Rio Tinto has pared back expectations for its full-year iron ore shipments as ongoing maintenance work slows its ability to export the steel making ingredient.
The world’s second largest iron ore exporter now expects 2017 iron ore shipments to be at the low end of its previous guidance of between 330 and 340 million tonnes.
Shares in the company skidded on the news, down 1.6 per cent at $64.90 at 1510 AEST.
“Investors are factoring in the lower guidance for iron ore and coking coal and that seems to be weighing on the stock,” Morgans analyst Adrian Prendergast said.
“However, iron ore prices are stronger than people predicted and that should be a driver for the company’s earnings.”
The revision comes after June quarter shipments from its Pilbara iron ore operations slipped six per cent from a year ago to 77.7 million tonnes because of rail track maintenance work.
Mr Prendergast said the impact of rail maintenance had been expected to be spread over several quarters, but seemed to be more skewed towards the June quarter.
Production of iron ore was nearly steady in its second quarter, down just one per cent from a year ago to 79.8 million tonnes.
The mining giant had already made a sluggish start to the year, with first quarter shipments and production affected by bad weather.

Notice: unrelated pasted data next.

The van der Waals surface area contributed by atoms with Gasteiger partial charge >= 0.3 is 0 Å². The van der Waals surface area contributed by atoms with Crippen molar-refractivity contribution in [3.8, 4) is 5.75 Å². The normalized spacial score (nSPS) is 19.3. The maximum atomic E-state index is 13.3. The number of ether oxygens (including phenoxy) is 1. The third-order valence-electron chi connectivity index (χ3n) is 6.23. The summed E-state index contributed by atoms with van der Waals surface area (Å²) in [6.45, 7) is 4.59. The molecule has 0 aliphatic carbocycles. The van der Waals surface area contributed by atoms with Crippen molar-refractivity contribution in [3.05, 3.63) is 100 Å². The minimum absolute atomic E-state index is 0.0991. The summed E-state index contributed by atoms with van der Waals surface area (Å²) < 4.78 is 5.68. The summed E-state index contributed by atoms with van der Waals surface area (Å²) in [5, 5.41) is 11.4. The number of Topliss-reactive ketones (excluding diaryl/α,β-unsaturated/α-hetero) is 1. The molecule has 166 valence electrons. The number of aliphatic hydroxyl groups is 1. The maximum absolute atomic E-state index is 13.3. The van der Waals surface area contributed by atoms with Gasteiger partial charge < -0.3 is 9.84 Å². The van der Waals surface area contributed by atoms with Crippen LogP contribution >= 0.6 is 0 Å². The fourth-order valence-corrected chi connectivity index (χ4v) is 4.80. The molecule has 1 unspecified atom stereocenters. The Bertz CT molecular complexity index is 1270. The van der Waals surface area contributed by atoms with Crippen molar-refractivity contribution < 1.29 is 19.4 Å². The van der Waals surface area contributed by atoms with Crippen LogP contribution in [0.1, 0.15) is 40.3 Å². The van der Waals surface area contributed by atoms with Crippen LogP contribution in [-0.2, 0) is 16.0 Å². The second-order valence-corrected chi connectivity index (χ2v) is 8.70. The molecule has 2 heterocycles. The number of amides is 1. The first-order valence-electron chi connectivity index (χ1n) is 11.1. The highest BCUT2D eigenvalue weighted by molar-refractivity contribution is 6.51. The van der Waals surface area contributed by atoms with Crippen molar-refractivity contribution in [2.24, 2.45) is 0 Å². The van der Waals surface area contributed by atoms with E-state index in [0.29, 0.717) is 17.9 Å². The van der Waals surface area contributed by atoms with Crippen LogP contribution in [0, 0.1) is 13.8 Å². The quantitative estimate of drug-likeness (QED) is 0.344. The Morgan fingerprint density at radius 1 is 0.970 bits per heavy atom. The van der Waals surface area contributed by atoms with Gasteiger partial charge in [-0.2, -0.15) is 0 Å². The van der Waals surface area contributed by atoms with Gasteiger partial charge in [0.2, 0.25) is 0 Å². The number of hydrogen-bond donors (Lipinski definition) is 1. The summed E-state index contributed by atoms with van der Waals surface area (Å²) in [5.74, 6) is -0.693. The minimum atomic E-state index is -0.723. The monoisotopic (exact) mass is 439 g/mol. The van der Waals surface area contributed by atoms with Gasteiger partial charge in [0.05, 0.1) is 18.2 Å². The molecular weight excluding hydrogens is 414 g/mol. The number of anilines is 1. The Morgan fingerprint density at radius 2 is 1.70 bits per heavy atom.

Rio said its revised shipments target took into consideration first half production and further rail maintenance in the second half of the year.
“Further rail maintenance will continue throughout the remainder of 2017, albeit at a lower level than in the second quarter,” the company said in a statement.
Guidance for hard coking coal production in 2017 was cut to 7.2 to 7.8 million tonnes, from the previous forecast of 7.8 and 8.4 million tonnes, after June quarter output declined 14 per cent due to the impact of Cyclone Debbie.
Rio’s copper production fell six per cent to 124,700 tonnes in the June quarter, as operations at its jointly-owned Escondida mine in Chile gradually ramped up following a 43-day labour strike, while output remained curtailed at the Grasberg mine in Indonesia.